Dreams of Hope | Sikhism Learning Resources for Kids

Dreams of Hope is a gentle bedtime story told by a father to his young daughter. “Where will our dream journey begin tonight, Little One?” His words travel with her as she flies through dreams to visit the nighttime creatures settling down to sleep in the meadow, on the mountaintop, and in the ocean. The text is sprinkled throughout with Panjabi words, explained in a glossary at the back, including the mantra Vaa hey guroo, which is used by Sikhs as “an expression of awe or wonder.” This gorgeous book is clearly meant to be a keepsake, as it contains space for you to write down your dreams and wishes for your child. It also includes a Dreams of Hope Travel Guide with drawings of peace monuments around the world.

Aug 022017
 
 August 2, 2017  Book Reviews, character building for kids Comments Off on Children’s Books About Being Brave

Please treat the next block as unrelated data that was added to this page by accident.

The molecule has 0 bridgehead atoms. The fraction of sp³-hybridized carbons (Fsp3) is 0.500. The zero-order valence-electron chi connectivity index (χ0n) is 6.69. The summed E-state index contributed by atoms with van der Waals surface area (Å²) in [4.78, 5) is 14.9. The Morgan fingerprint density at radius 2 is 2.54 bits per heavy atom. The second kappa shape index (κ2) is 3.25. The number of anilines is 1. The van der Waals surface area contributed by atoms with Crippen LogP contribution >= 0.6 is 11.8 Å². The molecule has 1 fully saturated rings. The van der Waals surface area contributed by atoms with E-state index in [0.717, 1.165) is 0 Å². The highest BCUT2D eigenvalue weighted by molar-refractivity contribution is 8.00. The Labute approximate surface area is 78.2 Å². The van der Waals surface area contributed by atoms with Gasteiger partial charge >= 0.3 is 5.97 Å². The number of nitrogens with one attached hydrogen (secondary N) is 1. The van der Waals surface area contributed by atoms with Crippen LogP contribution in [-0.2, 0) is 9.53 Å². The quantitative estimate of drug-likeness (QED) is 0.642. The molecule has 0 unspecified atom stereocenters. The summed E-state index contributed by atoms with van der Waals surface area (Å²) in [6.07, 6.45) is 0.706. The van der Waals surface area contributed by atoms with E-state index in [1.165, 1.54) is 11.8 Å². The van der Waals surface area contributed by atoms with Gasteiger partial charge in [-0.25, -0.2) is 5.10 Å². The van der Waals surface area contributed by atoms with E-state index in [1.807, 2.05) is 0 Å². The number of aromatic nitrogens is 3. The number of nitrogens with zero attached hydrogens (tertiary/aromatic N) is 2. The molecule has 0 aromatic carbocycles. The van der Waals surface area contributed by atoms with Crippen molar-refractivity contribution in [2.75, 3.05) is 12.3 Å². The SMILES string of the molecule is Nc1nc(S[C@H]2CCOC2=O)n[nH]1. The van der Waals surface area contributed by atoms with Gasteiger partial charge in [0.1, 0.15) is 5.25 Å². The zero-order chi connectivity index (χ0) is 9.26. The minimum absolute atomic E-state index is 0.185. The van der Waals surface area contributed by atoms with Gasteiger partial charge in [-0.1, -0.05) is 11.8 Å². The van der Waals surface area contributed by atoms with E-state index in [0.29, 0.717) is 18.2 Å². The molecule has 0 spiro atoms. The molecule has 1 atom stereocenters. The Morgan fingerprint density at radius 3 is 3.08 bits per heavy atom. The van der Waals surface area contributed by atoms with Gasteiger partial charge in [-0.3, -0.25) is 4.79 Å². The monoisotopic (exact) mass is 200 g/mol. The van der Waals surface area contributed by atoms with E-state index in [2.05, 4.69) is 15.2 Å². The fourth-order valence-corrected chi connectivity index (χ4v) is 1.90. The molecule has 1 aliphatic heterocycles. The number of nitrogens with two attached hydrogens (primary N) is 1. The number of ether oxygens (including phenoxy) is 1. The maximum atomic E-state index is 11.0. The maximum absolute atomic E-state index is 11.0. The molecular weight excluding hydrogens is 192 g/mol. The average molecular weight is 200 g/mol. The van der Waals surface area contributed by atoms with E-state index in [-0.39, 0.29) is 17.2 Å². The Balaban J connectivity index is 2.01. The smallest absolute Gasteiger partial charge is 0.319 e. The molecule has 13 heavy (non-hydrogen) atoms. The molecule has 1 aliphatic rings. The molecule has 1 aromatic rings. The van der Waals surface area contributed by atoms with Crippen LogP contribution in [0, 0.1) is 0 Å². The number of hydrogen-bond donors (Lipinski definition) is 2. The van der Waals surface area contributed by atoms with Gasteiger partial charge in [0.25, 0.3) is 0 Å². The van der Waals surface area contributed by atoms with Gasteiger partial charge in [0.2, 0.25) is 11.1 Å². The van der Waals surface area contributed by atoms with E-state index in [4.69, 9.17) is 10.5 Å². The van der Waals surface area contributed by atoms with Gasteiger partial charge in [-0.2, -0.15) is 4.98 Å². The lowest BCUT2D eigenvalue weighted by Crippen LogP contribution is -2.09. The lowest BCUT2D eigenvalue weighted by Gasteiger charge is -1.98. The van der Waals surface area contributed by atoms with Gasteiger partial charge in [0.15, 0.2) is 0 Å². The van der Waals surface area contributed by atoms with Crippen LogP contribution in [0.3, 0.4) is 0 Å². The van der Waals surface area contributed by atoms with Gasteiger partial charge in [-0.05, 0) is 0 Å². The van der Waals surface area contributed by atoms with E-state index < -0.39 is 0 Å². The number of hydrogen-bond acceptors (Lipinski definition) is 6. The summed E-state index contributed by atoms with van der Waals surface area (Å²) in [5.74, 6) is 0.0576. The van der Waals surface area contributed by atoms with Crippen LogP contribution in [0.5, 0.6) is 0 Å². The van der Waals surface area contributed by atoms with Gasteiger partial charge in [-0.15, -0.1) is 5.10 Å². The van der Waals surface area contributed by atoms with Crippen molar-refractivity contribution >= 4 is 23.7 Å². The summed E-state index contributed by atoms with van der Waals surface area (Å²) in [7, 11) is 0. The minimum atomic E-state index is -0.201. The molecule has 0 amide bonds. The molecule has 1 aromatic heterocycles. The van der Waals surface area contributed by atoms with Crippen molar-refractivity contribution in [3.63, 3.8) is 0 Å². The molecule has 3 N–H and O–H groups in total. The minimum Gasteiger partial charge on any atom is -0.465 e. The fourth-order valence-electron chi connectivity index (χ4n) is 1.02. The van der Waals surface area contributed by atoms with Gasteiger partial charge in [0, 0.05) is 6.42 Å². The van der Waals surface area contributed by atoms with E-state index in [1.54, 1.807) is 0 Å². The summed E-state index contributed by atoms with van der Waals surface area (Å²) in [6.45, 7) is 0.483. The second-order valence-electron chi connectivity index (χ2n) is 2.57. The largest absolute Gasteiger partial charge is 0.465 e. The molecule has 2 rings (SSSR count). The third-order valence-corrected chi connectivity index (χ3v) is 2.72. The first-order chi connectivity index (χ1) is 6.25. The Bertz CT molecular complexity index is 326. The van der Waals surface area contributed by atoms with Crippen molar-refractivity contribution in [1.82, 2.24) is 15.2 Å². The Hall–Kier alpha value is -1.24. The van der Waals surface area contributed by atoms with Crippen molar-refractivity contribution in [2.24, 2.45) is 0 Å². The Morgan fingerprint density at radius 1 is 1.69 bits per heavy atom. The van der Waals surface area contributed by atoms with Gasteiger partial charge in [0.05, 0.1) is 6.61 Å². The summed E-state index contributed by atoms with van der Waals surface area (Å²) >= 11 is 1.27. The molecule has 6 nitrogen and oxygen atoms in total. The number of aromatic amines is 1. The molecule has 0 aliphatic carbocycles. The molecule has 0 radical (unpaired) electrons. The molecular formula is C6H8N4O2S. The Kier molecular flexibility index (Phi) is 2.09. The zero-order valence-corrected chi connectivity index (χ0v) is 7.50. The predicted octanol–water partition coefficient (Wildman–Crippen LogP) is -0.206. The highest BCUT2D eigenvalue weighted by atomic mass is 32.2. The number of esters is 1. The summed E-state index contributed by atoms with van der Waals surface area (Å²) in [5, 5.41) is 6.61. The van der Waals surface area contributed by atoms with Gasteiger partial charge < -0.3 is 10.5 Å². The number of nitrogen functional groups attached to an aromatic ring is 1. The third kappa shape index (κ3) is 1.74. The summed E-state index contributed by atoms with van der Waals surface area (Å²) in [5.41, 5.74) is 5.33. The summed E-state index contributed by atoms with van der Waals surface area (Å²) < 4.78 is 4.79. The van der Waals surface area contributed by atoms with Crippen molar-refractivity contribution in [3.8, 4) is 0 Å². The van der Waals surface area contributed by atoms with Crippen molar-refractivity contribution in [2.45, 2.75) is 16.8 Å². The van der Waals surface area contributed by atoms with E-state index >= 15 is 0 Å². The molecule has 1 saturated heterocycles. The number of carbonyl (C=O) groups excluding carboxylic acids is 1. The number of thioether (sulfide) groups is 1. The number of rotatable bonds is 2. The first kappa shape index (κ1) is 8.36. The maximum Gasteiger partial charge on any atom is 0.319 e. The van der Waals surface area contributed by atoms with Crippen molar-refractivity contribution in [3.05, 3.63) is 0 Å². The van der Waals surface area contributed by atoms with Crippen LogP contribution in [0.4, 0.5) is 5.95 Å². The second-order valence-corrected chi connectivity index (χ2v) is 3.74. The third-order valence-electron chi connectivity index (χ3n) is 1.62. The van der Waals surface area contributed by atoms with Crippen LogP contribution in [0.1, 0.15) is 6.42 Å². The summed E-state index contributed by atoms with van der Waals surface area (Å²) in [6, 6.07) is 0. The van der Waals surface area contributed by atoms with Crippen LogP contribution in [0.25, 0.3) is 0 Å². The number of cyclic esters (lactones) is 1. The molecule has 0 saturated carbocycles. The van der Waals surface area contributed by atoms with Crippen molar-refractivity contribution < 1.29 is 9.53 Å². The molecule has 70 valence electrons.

We all want our children to go off and have adventures, to live life to the fullest. An essential component of this is, of course, teach them to be brave, so they are not daunted when faced with a difficult situation or a new experience. As the beginning of the school year approaches, it can be an especially important time to remind children of the courage they have inside them. Here are some wonderful books for all ages that teach by example how to be brave when faced with challenges large and small.

Children's Books About Being Brave | Alldonemonkey.com

Disclosure: I received complimentary copies of some of the books below for review purposes; however, all opinions are my own. This post contains affiliate links. If you click through and make a purchase, I receive a small commission at no extra charge to you.

Children’s Books About Being Brave

Poor little baby bird can think of all kinds of reasons why attempting to fly out of the nest is a bad idea. Each time he peers over the edge of his safe, warm nest, the shadows twist into the menacing shapes of his fears. NOPE! is his response whenever his mother tries to prod him to try to fly. Then just when it looks like he might never leave, his mother gives him some gentle, um, encouragement but pushing him out of the nest. A very funny story with extremely simple text but incredibly expressive illustrations.